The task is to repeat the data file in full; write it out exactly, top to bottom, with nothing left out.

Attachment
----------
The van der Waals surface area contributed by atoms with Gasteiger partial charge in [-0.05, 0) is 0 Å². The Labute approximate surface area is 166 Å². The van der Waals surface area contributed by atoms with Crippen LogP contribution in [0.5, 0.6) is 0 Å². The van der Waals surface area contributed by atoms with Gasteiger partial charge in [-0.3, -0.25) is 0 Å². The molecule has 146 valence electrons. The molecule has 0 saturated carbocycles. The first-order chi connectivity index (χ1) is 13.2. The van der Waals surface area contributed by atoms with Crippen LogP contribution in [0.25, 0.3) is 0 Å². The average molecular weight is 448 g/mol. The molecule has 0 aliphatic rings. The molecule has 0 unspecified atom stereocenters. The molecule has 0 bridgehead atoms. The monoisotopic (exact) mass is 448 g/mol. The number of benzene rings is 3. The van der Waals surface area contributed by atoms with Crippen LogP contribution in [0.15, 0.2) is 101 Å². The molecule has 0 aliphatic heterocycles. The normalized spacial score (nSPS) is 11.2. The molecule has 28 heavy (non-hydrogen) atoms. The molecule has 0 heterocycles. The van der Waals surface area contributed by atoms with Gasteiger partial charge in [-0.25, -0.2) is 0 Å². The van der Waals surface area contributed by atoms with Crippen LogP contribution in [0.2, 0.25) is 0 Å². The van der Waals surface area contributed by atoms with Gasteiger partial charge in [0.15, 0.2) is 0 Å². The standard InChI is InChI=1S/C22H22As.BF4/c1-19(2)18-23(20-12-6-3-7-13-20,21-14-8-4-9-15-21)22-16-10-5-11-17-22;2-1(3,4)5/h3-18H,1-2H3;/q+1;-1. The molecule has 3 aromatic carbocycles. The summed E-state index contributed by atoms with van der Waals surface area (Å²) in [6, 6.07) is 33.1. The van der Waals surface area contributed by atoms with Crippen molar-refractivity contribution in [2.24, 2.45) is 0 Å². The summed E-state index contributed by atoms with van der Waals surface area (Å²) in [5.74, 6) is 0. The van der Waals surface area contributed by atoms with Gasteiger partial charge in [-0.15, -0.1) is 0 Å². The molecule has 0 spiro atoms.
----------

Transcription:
The van der Waals surface area contributed by atoms with Gasteiger partial charge in [-0.05, 0) is 0 Å². The Labute approximate surface area is 166 Å². The van der Waals surface area contributed by atoms with Crippen LogP contribution in [0.5, 0.6) is 0 Å². The van der Waals surface area contributed by atoms with Gasteiger partial charge in [-0.3, -0.25) is 0 Å². The molecule has 146 valence electrons. The molecule has 0 saturated carbocycles. The first-order chi connectivity index (χ1) is 13.2. The van der Waals surface area contributed by atoms with Crippen LogP contribution in [0.25, 0.3) is 0 Å². The average molecular weight is 448 g/mol. The molecule has 0 aliphatic rings. The molecule has 0 unspecified atom stereocenters. The molecule has 0 bridgehead atoms. The monoisotopic (exact) mass is 448 g/mol. The number of benzene rings is 3. The van der Waals surface area contributed by atoms with Crippen LogP contribution in [0.15, 0.2) is 101 Å². The molecule has 0 aliphatic heterocycles. The normalized spacial score (nSPS) is 11.2. The molecule has 28 heavy (non-hydrogen) atoms. The molecule has 0 heterocycles. The van der Waals surface area contributed by atoms with Gasteiger partial charge in [-0.25, -0.2) is 0 Å². The van der Waals surface area contributed by atoms with Crippen LogP contribution in [0.2, 0.25) is 0 Å². The van der Waals surface area contributed by atoms with Gasteiger partial charge in [0.15, 0.2) is 0 Å². The standard InChI is InChI=1S/C22H22As.BF4/c1-19(2)18-23(20-12-6-3-7-13-20,21-14-8-4-9-15-21)22-16-10-5-11-17-22;2-1(3,4)5/h3-18H,1-2H3;/q+1;-1. The molecule has 3 aromatic carbocycles. The summed E-state index contributed by atoms with van der Waals surface area (Å²) in [6, 6.07) is 33.1. The van der Waals surface area contributed by atoms with Crippen molar-refractivity contribution in [2.24, 2.45) is 0 Å². The summed E-state index contributed by atoms with van der Waals surface area (Å²) in [5.74, 6) is 0. The van der Waals surface area contributed by atoms with Gasteiger partial charge in [-0.15, -0.1) is 0 Å². The molecule has 0 spiro atoms.